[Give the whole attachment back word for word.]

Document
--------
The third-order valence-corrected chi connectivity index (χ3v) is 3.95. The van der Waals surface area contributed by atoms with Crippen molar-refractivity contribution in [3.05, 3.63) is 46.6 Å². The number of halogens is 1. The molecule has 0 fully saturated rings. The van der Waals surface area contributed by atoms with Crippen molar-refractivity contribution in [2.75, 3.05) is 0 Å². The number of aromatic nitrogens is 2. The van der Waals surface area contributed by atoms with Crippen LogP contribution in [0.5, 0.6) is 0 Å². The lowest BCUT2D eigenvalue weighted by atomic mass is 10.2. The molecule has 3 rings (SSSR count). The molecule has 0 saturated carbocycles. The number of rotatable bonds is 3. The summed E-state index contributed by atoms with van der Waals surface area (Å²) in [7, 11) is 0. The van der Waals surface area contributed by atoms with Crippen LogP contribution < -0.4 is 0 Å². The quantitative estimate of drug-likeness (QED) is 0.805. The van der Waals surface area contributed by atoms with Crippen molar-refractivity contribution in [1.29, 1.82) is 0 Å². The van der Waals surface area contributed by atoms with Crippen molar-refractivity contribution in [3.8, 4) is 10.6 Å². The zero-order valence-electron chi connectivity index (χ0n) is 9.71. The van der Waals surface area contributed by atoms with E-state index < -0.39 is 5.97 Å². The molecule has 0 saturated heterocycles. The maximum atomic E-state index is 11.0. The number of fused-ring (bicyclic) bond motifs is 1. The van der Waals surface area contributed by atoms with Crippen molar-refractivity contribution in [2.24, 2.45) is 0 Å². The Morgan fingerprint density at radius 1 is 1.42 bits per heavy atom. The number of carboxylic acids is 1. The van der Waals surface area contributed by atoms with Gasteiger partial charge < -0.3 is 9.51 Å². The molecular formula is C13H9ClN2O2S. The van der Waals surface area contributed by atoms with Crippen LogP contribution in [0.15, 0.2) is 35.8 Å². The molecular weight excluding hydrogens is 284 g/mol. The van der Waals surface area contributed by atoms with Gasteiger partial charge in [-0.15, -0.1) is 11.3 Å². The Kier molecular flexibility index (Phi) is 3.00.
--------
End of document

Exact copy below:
The third-order valence-corrected chi connectivity index (χ3v) is 3.95. The van der Waals surface area contributed by atoms with Crippen molar-refractivity contribution in [3.05, 3.63) is 46.6 Å². The number of halogens is 1. The molecule has 0 fully saturated rings. The van der Waals surface area contributed by atoms with Crippen molar-refractivity contribution in [2.75, 3.05) is 0 Å². The number of aromatic nitrogens is 2. The van der Waals surface area contributed by atoms with Crippen LogP contribution in [0.5, 0.6) is 0 Å². The lowest BCUT2D eigenvalue weighted by atomic mass is 10.2. The molecule has 3 rings (SSSR count). The molecule has 0 saturated carbocycles. The number of rotatable bonds is 3. The summed E-state index contributed by atoms with van der Waals surface area (Å²) in [7, 11) is 0. The van der Waals surface area contributed by atoms with Crippen LogP contribution < -0.4 is 0 Å². The quantitative estimate of drug-likeness (QED) is 0.805. The van der Waals surface area contributed by atoms with Crippen molar-refractivity contribution in [1.29, 1.82) is 0 Å². The van der Waals surface area contributed by atoms with Crippen molar-refractivity contribution in [3.8, 4) is 10.6 Å². The zero-order valence-electron chi connectivity index (χ0n) is 9.71. The van der Waals surface area contributed by atoms with E-state index < -0.39 is 5.97 Å². The molecule has 0 saturated heterocycles. The maximum atomic E-state index is 11.0. The number of fused-ring (bicyclic) bond motifs is 1. The van der Waals surface area contributed by atoms with Crippen molar-refractivity contribution in [2.24, 2.45) is 0 Å². The Morgan fingerprint density at radius 1 is 1.42 bits per heavy atom. The number of carboxylic acids is 1. The van der Waals surface area contributed by atoms with Gasteiger partial charge < -0.3 is 9.51 Å². The molecular formula is C13H9ClN2O2S. The van der Waals surface area contributed by atoms with Crippen LogP contribution in [0.15, 0.2) is 35.8 Å². The molecular weight excluding hydrogens is 284 g/mol. The van der Waals surface area contributed by atoms with Gasteiger partial charge in [-0.15, -0.1) is 11.3 Å². The Kier molecular flexibility index (Phi) is 3.00.